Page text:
Organizations take, face, and respond to risks every day in pursuing of their business objectives. Elevating risk management to a strategic level in strategic and operational planning helps ensure that what is being planned, and plan execution results, are appropriately safe, sound, and compliant. To do this effectively, organizations need to establish, implement, and adhere to an Enterprise Risk Management (ERM) framework and program.
Enterprise Risk Management framework describes an organization’s structure and approach to managing risk across the organization. The objective of an ERM Framework is to ensure that the organization has the structure, governance, roles, and responsibilities as well as the culture, skills, expertise, data and technology infrastructure, and tools to manage risk. ERM can be used by organizations of any size. If an organization has a mission, a strategy, and objectives, and a need to make decisions that fully consider risks, then ERM can be applied.
An ERM Framework is structured to provide a consolidated and aggregated view of an organization’s risk and integrates inputs from all risk disciplines (e.g., compliance, operational, strategic, reputational) and activities. It is cross-functional, enlisting collaboration with the businesses, with oversight, direction, and challenge from independent risk management and compliance functions. Independent risk review and assurance functions such as internal audit validate the program design, provide ongoing independent validation, and assurance of aspects, or the entirety of program effectiveness, and provide recommendations for the advancement of the organization’s risk management practices.
- Aggregate and assess risk across the organization.
- Comply with laws, rules, and regulations.
- Protect and enhance an organization’s reputation.
- Facilitate an organization’s mission by integrating risk considerations into strategic and operational planning decisions, and by managing risk to the organization’s earning, capital, operational strength, and reputation in a manner that promotes prudent, effective decision-making, optimizes risk-reward, and instills accountability for risk in fulfilling the organization’s strategy and mission.
- Promote a strong risk culture that includes a thorough understanding of risk appetite along with clear roles, responsibilities, and accountabilities for the ownership and management of risks.
- Ensure that a strong risk infrastructure supports the effective management of risks and consistency in the management of risks.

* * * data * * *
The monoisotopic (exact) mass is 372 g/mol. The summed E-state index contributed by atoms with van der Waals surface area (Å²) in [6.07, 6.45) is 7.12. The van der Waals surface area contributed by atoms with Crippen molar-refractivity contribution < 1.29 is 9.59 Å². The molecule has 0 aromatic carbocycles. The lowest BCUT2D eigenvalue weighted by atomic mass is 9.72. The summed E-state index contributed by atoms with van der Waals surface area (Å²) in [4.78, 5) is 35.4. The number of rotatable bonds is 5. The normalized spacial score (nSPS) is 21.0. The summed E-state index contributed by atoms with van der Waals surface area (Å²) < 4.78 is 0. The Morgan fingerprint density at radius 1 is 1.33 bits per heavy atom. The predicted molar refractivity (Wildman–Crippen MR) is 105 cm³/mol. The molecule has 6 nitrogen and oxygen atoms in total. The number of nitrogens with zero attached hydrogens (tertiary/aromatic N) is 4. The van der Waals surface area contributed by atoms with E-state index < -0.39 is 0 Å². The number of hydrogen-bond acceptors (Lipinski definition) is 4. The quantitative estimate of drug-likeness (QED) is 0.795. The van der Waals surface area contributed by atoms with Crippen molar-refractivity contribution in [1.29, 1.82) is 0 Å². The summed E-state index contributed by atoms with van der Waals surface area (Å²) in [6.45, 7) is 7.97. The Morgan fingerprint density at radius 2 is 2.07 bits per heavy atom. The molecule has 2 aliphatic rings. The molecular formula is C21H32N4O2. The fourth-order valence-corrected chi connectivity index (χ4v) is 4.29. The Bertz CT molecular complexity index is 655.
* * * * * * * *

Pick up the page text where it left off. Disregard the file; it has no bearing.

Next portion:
- Maintain a risk governance structure at the board and management level that ensures identification, measurement, analysis, management, monitoring, and reporting of all material risks along with effective risk response strategies and escalation protocols.
- Ensure effective, proactive management for each of the organization’s risk categories along with anticipation and management of material risk interdependencies.
Risk and Compliance Culture
Risk culture refers to norms, attitudes, and behaviors that an organization displays in relation to risk awareness, risk taking, and risk management. These norms, attitudes, and
behaviors determine an organization’s collective ability to identify, understand, discuss, and act on existing and emerging risks.
While all employees are accountable to help manage risks and have specific role-based and general risk responsibilities, executives and managers have the responsibility and accountability to provide leadership and direction to managing the risks in their areas of responsibility and to promote a strong risk culture by setting the tone at the top. Senior leadership demonstrates the desired risk culture by word and action, and promote recognition throughout the organization that action in accordance with that risk culture is everyone’s responsibility.
A risk and compliance culture is characterized by the following principles:
- Operating in a safe and sound manner.
- Operating with integrity.
- Encouraging risk awareness, understanding and escalation, and acting on existing and emerging risks.
- Taking informed and prudent risks.
- Driving accountability for all employees.
- Complying with all applicable laws, regulations, and supervisory guidance.
- Engaging in healthy challenge.
- The following mechanisms support achievement of the desired risk culture:
- Tone at the Top – Board and senior management set a “tone at the top” emphasizing the importance of a strong risk and compliance culture.
- Accountability – Ensure clear leadership accountability for risk and compliance across the three lines of defense and emphasize the value and necessity of controls.
- Risk-Informed Decision-Making – Leadership considers all relevant risks and the views of the second and third lines of defense when evaluating risk-taking decisions and their associated processes.
- Effective Challenge – The organization’s board and senior management promote a culture in which information sharing is encouraged and rewarded, staff at all levels are comfortable raising issues of concern, risk and compliance functions are empowered to challenge business practices and decisions, and escalation channels are working as designed.